- blow1 W3S2 [bləu US blou] v past tense blew [blu:] past participle blown [ US bloun]▬▬▬▬▬▬▬1¦(wind moving)¦2¦(wind moving something)¦3¦(air from your mouth)¦4¦(make a noise)¦5¦(violence)¦6¦(lose an opportunity)¦7¦(waste money)¦8 blow your nose9 blow somebody a kiss10¦(electricity stops)¦11¦(tyre)¦12¦(make a shape)¦13¦(surprise/annoyance)¦14¦(tell a secret)¦15 blow somebody's mind16 blow your top/stack/cool16 blow a fuse/gasket17 blow the whistle on somebody18 blow something (up) out of (all) proportion19 blow your own trumpet19 blow your own horn20 blow somebody/something out of the water21 blow hot and cold22 blow something sky-highPhrasal verbsblow sb<=> awayblow downblow inblow somebody/something<=>offblow outblow overblow up▬▬▬▬▬▬▬[: Old English; Origin: blawan]1.) ¦(WIND MOVING)¦ [I and T]if the wind or a current of air blows, it moves▪ A cold breeze was blowing hard .▪ It was blowing from an easterly direction.▪ Outside, the weather was blowing a gale .2.) ¦(WIND MOVING SOMETHING)¦ [I,T usually + adverb/preposition]to move or to move something by the force of the wind or a current of air▪ Her hair was blowing in the breeze.▪ The wind blew the rain into our faces.▪ My ticket blew away.blow (sth) open/shut▪ A sudden draught blew the door shut .3.) ¦(AIR FROM YOUR MOUTH)¦ [I,T always + adverb/preposition]to send air out from your mouthblow (sth) into/onto/out etc▪ She blew onto her coffee to cool it down.▪ He blew the smoke right in my face.▪ You'll have to blow harder than that!4.) ¦(MAKE A NOISE)¦ [I and T]to make a sound by passing air through a whistle, horn etc▪ The whistle blew for halftime.▪ A truck went by and blew its horn at her.5.) ¦(VIOLENCE)¦ [T always + adverb/preposition]to damage or destroy something violently with an explosion or by shootingblow sth away/out/off sth▪ Part of his leg had been blown off.blow sth/sb to pieces/bits/smithereens▪ A bomb like that could blow you to bits.6.) ¦(LOSE AN OPPORTUNITY)¦ [T] informalto lose a good opportunity by making a mistake or by being careless▪ We've blown our chances of getting that contract.▪ You've got a great future ahead of you. Don't blow it .7.) ¦(WASTE MONEY)¦ [T] informalto spend a lot of money in a careless way, especially on one thing▪ I blew all the money I won on a trip to Hawaii.8.) blow your noseto clean your nose by forcing air through it into a cloth or a piece of soft paper9.) blow sb a kissto kiss your hand and then pretend to blow the kiss towards someone▪ She leant out of the window and blew him a kiss.10.) ¦(ELECTRICITY STOPS)¦ [I and T]if an electrical ↑fuse blows, or a piece of electrical equipment blows a fuse, the electricity suddenly stops working because a thin wire has melted▪ The floodlights blew a fuse.11.) ¦(TYRE)¦ [I and T]if a tyre blows or if a car blows a tyre, it bursts12.) ¦(MAKE A SHAPE)¦ [T]to make or shape something by sending air out from your mouth▪ The kids were blowing bubbles in the backyard.blow glass(=shape glass by blowing into it when it is very hot and soft)13.) ¦(SURPRISE/ANNOYANCE)¦blow/blow me/blow it etcBrE spoken said to show annoyance or surprise▪ Blow it! I forgot to phone Jane.▪ Blow me down if she didn't just run off!▪ Well, I'm blowed !14.) ¦(TELL A SECRET)¦ [T]to make known something that was meant to be a secret▪ Your coming here has blown the whole operation.blow sb's cover(=make known what someone's real job or name is)▪ It would only take one phone call to blow his cover.15.) blow sb's mindspoken to make you feel very surprised and excited by something▪ Seeing her again really blew my mind.16.) blow your top/stack/cool also blow a fuse/gasket informalto become extremely angry quickly or suddenly▪ One day, I just blew my top and hit him.17.) blow the whistle on sb informalto tell someone in authority about something wrong that someone is doing▪ He blew the whistle on his colleagues.18.) blow sth (up) out of (all) proportionto make something seem much more serious or important than it is▪ The issue was blown up out of all proportion.19.) blow your own trumpetespecially BrE also blow your own hornAmE informal to talk a lot about your own achievements - used to show disapproval▪ Dave spent the whole evening blowing his own trumpet.20.) blow sb/sth out of the waterto defeat someone or something that you are competing with, or to achieve much more than they do▪ Motown had blown all the other record companies out of the water.21.) blow hot and coldBrE informal to keep changing your attitude towards someone or something22.) blow sth sky-highBrE to destroy an idea, plan etc by showing that it cannot be true or effective▪ This new information blows his theory sky-high.blow sb away [blow sb<=> away] phr v1.) to make someone feel very surprised, especially about something they like or admire▪ It just blows me away, the way everyone's so friendly round here.2.) to kill someone by shooting them with a gun▪ One move and I'll blow you away!3.) to defeat someone completely, especially in a game▪ Nancy blew away the rest of the skaters.blow down phr vif the wind blows something down, or if something blows down, the wind makes it fall▪ The garden gate has blown down.blow sth<=>down▪ Several trees were blown down in the night.blow in phr v1.) also blow into sthinformal to arrive in a place, especially suddenly▪ Jim blew in about an hour ago.▪ Guess who's just blown into town ?2.) if a storm or bad weather blows in, it arrives and begins to affect a particular area▪ The first snowstorm blew in from the north.blow off [blow sb/sth<=>off] phr v1.) to treat someone or something as unimportant, for example by not meeting someone or not going to an event▪ Tanya just blew me off - she said she didn't want to see me any more.▪ Bud got into trouble for blowing off the meeting.2.) blow the lid off sthto make known something that was secret, especially something involving important or famous people▪ Her book blew the lid off the Reagan years.3.) blow sb's head offto kill someone by shooting them in the head4.) blow off steamAmE to get rid of anger or energy by doing somethingBritish Equivalent: let off steam▪ I went jogging to blow off some steam.blow out phr v1.) if you blow a flame or a fire out, or if it blows out, it stops burning▪ The match blew out in the wind.blow sth<=>out▪ Blow out all the candles.2.) if a tyre blows out, it bursts3.) blow itself outif a storm blows itself out, it ends4.) blow your/sb's brains outto kill yourself or someone else with a shot to the head5.) blow sb<=>outAmE spoken to easily defeat someone▪ We blew them out 28 - 0.6.) AmE if you blow out your knee or another joint in your body, or if it blows out, you injure it badly7.) if an oil or gas ↑well blows out, oil or gas suddenly escapes from it8.) blow sb outto stop having a friendship or relationship with someoneblow over phr v1.) if the wind blows something over, or if something blows over, the wind makes it fall▪ Our fence blew over in the storm.blow sth<=>over▪ The hurricane blew some palm trees over.2.) if an argument or unpleasant situation blows over, it ends or is forgotten▪ They weren't speaking to each other, but I think it's blown over now.3.) if a storm blows over, it goes awayblow up phr v1.) to destroy something, or to be destroyed, by an explosion▪ The plane blew up in mid-air.blow sth<=>up▪ Rebels attempted to blow up the bridge.2.) blow sth<=>upto fill something with air or gas▪ Can you blow up this balloon ?▪ We'll blow the tyres up .3.) if a situation, argument etc blows up, it suddenly becomes important or dangerous▪ A crisis had blown up over the peace talks.4.) blow sth<=>upif you blow up a photograph, you make it larger= ↑enlarge▪ How much would it cost to have this photo blown up?5.) informal to become very angry with someone▪ Jenny's father blew up when she didn't come home last night.blow up at▪ I was surprised at the way he blew up at Hardy.6.) if bad weather blows up, it suddenly arrives▪ It looks as if there's a storm blowing up.7.) blow up in sb's faceif something you have done or planned to do blows up in your face, it suddenly goes wrong▪ One of his deals had just blown up in his face.blow 2blow2 W3 n▬▬▬▬▬▬▬1¦(BAD EFFECT )¦2¦(hard hit)¦3¦(blowing)¦4 come to blows (with somebody)5 soften/cushion the blow6 low blow▬▬▬▬▬▬▬[Sense: 1-2, 4-6; Date: 1400-1500; Origin: Origin unknown.][Sense: 3; Date: 1600-1700; Origin: BLOW1]1.) ¦(BAD EFFECT )¦an action or event that causes difficulty or sadness for someone▪ Joe resigned, which was a severe blow because we needed him desperately.▪ His mother's death was a shattering blow .▪ The election result dealt a further blow to the party.▪ The factory closures came as a blow to the local economy.▪ The final blow for many firms was the government's abolition of import duties.2.) ¦(HARD HIT)¦a hard hit with someone's hand, a tool, or a weapon▪ She died from a heavy blow to the head.▪ He struck a blow which threw her to the floor.▪ Martin received a blow on the nose.▪ He had been struck a glancing blow (=a blow that did not hit him directly) by the car.blow to▪ He gave her a violent blow to the head.3.) ¦(BLOWING)¦an action of blowing▪ One big blow and the candles were out.4.) come to blows (with sb)if two people come to blows, they start arguing or hitting each other because they disagree about somethingcome to blows (with somebody) over▪ They almost came to blows over the money.5.) soften/cushion the blowto make something unpleasant easier for someone to accept▪ A reduction in interest rates would soften the blow of tax increases.6.) low blowAmE informal something unkind you say to deliberately embarrass or upset someone→strike a blow for sb/sth at ↑strike1 (13)▬▬▬▬▬▬▬COLLOCATES for sense 1serious/severe/major blowshattering/devastating/bitter blow (=something that makes you extremely disappointed and upset)cruel/heavy/grievous blowdeal a blow (to somebody/something)/deal (somebody/something) a blowstrike a blowsuffer/receive a blowcome as a blow (to somebody)fatal/final/mortal blow (=one that ends something)▬▬▬▬▬▬▬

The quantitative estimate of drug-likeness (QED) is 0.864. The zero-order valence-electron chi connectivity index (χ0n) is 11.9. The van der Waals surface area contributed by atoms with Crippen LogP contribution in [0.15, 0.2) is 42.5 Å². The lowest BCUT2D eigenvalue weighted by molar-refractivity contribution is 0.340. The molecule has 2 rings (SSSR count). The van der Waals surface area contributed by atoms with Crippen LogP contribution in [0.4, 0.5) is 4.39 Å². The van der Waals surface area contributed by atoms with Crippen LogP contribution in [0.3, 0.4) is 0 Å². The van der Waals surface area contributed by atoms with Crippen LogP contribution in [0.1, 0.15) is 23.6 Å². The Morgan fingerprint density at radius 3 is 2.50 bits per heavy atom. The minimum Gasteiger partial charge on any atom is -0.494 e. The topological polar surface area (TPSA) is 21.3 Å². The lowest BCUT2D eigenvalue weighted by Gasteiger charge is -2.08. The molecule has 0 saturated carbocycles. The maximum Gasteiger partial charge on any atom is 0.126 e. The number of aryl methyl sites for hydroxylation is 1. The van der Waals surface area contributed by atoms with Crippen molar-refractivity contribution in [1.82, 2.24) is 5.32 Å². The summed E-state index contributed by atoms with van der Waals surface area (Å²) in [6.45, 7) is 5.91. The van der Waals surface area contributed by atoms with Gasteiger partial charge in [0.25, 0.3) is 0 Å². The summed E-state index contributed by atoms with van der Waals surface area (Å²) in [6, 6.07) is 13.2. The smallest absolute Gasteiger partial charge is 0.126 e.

Dictionary of contemporary English. 2013.